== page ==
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Burn in. What does it actually do? And other various questions. - Page 2

post #16 of 30

Methinks the opposite, that the psychoacoustic effect of burn-in is given way too much credit.
in the audio circles i spend time in (pretty much other reviewers), burn-in is accepted as fact. to some extent this is true for the only other audio board i frequent (audioasylum) as well.

I don't listen to my equipment much during burn-in (except for occasional brief checks to see how it's doing). I eagerly await an explanation of how my perception of a device I am not listening to is subject to perceptual change. You have to listen to it to get used to it. If you don't, you don't.
in this example, psychoacoustics isn't a variable... but you do raise an obvious next question: how do you know the component has broken in? following your logic you haven't gotten used to how the component sounds in your system before break-in, so can you compare sound after the process?

Yet I still hear changes over time.
after break-in i assume? then psychoacoustics has now become a variable.

once again, i do and have experienced burn/break-in with many, many, many components. however, just as i accept that there isn't any conclusive scientific explanation for it (what've we got, dielectric theories? sketchy electromagnetic theory?) i also accept that it's possible (note the word possible) that it's all in my head.

i think we'd both agree that it's what a person hears that's important, it's the most sensitive measuring tool we have. Wes hears differently than anyone else. same for everyone on this board (hobby, planet, whatever). i hear break in, so do you, so do a lot of people... but a hell of a lot of people believe a lot of things. it's still subjective, not absolute truth.

post #17 of 30

I don't really mean to say that burn in effects are imaginary in any sense that implies they do not exist. We are talking about perceptions, and what one perceives, one perceives. There is no higher authority on what a person perceives than that very person. He may perceive differently on another occasion and may interpret the causes of the original perception differently, but none of that negates anyone's experiences.

What I do mean to suggest is that there is something maybe more fairly described as a learning curve, an adaptive process, as one uses an new piece of audio gear. That we learn to hear and interpret the sound of a particular piece just as we get used to seeing through our eyeglasses.

With one's first bifocals, it's a little messy and distracting to see some fuzzy patches where there used to be more clarity. After a bit, one no longer notices, and its as if your continuous visual field were still there. If you attend again to what you are "really" seeing, you can restore the sensation of the fracture in your visual field, but the natural state when you are not concentrating on your glasses is a lot like it seemed before you wore any at all. (Hirsch, was that the explanation you were looking for?)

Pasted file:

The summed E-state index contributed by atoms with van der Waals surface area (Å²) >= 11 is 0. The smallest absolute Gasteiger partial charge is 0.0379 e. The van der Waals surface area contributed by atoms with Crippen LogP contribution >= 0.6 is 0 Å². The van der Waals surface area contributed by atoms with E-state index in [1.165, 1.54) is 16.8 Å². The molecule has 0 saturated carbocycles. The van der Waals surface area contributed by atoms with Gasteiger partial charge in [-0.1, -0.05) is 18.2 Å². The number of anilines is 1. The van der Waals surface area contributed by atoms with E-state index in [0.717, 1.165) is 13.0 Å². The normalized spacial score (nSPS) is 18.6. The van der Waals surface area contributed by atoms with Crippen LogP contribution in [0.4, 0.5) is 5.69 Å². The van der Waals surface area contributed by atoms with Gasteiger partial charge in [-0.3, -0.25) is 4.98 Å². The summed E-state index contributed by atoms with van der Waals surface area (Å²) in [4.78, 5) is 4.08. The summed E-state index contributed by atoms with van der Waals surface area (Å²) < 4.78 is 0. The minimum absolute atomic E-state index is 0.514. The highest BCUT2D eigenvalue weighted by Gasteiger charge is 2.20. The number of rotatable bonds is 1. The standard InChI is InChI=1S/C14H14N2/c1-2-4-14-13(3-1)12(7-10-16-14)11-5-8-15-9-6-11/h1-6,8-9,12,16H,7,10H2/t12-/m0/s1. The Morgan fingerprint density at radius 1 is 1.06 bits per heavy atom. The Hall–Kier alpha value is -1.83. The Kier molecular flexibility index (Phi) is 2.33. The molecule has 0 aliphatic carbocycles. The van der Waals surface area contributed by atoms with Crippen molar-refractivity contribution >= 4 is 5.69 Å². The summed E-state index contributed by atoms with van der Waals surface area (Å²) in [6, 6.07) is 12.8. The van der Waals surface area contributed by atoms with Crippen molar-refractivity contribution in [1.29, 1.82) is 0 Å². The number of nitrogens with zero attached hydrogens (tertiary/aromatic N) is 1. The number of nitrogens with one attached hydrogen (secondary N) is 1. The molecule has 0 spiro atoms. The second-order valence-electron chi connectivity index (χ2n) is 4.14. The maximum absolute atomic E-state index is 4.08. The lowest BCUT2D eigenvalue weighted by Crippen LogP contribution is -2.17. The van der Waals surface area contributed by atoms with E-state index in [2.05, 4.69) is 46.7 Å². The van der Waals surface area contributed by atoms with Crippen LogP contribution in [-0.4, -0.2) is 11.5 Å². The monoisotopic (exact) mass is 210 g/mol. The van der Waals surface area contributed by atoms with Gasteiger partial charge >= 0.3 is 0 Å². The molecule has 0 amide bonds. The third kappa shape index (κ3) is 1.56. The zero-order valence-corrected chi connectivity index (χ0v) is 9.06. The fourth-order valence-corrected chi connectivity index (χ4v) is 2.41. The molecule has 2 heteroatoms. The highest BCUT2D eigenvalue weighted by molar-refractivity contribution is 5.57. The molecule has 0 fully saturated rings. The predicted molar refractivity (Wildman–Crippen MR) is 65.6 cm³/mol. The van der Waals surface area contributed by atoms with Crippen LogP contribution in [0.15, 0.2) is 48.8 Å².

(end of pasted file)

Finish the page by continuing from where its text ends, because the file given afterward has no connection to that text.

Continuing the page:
So that's my analogy for what is reported--absolutely reliably--by all believers in burn in. Because of their (seemingly) simpler structure, no one (so far) has been tempted to think that their eyeglasses are changing with use. But it is just marginally possible that there are some such effects not yet noticed, isn't it? (I've gotta start marketing those premium eyeglasses soon, you know, the Personal Light Paths with the falcon-leather nose pads.)

I am not sure that I hear anything so differently from the rest of you (although I may). Rather I would say that I interpret it, especially its causes, differently. I readily agree that every new piece of audio equipment that I listen sounds different on first encounter than it does later, but I attribute that to a redistribution of my attention to the artifacts of the equipment (and away from the music) and to the freshness to me of whatever differences there are compared to the previous experience.

It is good to know that at least one headphone manufacturer confirms that his product changes over time. Maybe it's a marketing problem for headphone producers to get into that concept for what tends to be a mass market product. The non-audiophiles might get upset if they read that their new purchase is going to be doing something they did not expect.


The AT burn in enthusiasm is a special case indeed. Could it be the wood? Possibly, but then the expectation of seasonal variations would be warranted as puck suggests.

In fact, if I had a new product that burned in so much and so persistently, I would begin to worry that it was inherently unstable and might keep on burning in right past its prime. But the Team AT seems not to worry that their phones are like other organic things, like a flower, for instance, that they purchased as a bud, that now is blooming beautifully but soon will wither.

Doesn't anyone think that burn in can go too far and become deterioration? If that is not entertained even as a possibility, then it looks like once again as if the effects are likely to be subjective. (Which is not to say that they do not exist.)

*jumps anxiously as he hears the ghostly galloping sounds of wooden headphone enclosures in pursuit*
post #18 of 30
Yes break-in is real, it's natural process of USING it!
post #19 of 30
I'm not a materials engineer, but the properties of elastomers do change over time, and the curve of change is probably not a straight line -- I bet there are usually two sharp changes in slope -- one shortly after the item is brand-new, and the other when it's near or at the end of the useful lifespan. Think of the springs and rubber used in a car suspension or a mountain bike fork, or the leather and foam padding used in your shoes. Rubber and metal change as they're stressed. The surround and diaphragm in speaker drivers are made of elastomers and composites of different materials, so they can be flexible in some ways and inflexible in others.